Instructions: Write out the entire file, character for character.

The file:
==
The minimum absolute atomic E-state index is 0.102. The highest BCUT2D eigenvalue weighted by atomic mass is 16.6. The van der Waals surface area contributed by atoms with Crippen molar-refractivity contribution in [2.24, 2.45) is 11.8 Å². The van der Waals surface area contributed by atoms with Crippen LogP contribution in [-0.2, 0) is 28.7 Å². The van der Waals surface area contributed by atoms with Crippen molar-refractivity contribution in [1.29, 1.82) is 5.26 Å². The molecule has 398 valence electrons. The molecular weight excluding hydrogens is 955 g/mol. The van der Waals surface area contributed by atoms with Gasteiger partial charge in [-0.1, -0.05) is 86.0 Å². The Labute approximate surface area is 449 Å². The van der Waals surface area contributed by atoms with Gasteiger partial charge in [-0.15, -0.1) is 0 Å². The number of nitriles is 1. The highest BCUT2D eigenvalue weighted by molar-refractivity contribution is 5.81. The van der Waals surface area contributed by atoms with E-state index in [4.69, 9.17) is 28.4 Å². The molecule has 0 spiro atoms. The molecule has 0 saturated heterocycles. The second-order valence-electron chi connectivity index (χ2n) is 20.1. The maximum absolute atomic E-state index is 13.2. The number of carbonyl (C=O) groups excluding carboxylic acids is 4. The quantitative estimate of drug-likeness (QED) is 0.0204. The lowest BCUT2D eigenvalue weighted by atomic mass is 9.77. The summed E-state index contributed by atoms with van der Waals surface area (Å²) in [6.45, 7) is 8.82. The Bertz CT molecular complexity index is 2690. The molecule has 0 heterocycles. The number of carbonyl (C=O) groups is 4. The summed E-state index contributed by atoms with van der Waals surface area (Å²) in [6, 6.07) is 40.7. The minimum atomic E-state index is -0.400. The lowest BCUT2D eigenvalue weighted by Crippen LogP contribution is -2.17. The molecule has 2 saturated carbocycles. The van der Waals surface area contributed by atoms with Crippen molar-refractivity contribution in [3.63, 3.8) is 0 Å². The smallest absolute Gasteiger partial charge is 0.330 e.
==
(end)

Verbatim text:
The minimum absolute atomic E-state index is 0.102. The highest BCUT2D eigenvalue weighted by atomic mass is 16.6. The van der Waals surface area contributed by atoms with Crippen molar-refractivity contribution in [2.24, 2.45) is 11.8 Å². The van der Waals surface area contributed by atoms with Crippen LogP contribution in [-0.2, 0) is 28.7 Å². The van der Waals surface area contributed by atoms with Crippen molar-refractivity contribution in [1.29, 1.82) is 5.26 Å². The molecule has 398 valence electrons. The molecular weight excluding hydrogens is 955 g/mol. The van der Waals surface area contributed by atoms with Gasteiger partial charge in [-0.1, -0.05) is 86.0 Å². The Labute approximate surface area is 449 Å². The van der Waals surface area contributed by atoms with Gasteiger partial charge in [-0.15, -0.1) is 0 Å². The number of nitriles is 1. The highest BCUT2D eigenvalue weighted by molar-refractivity contribution is 5.81. The van der Waals surface area contributed by atoms with E-state index in [4.69, 9.17) is 28.4 Å². The molecule has 0 spiro atoms. The molecule has 0 saturated heterocycles. The second-order valence-electron chi connectivity index (χ2n) is 20.1. The maximum absolute atomic E-state index is 13.2. The number of carbonyl (C=O) groups excluding carboxylic acids is 4. The quantitative estimate of drug-likeness (QED) is 0.0204. The lowest BCUT2D eigenvalue weighted by atomic mass is 9.77. The summed E-state index contributed by atoms with van der Waals surface area (Å²) in [6.45, 7) is 8.82. The Bertz CT molecular complexity index is 2690. The molecule has 0 heterocycles. The number of carbonyl (C=O) groups is 4. The summed E-state index contributed by atoms with van der Waals surface area (Å²) in [6, 6.07) is 40.7. The minimum atomic E-state index is -0.400. The lowest BCUT2D eigenvalue weighted by Crippen LogP contribution is -2.17. The molecule has 2 saturated carbocycles. The van der Waals surface area contributed by atoms with Crippen molar-refractivity contribution in [3.63, 3.8) is 0 Å². The smallest absolute Gasteiger partial charge is 0.330 e.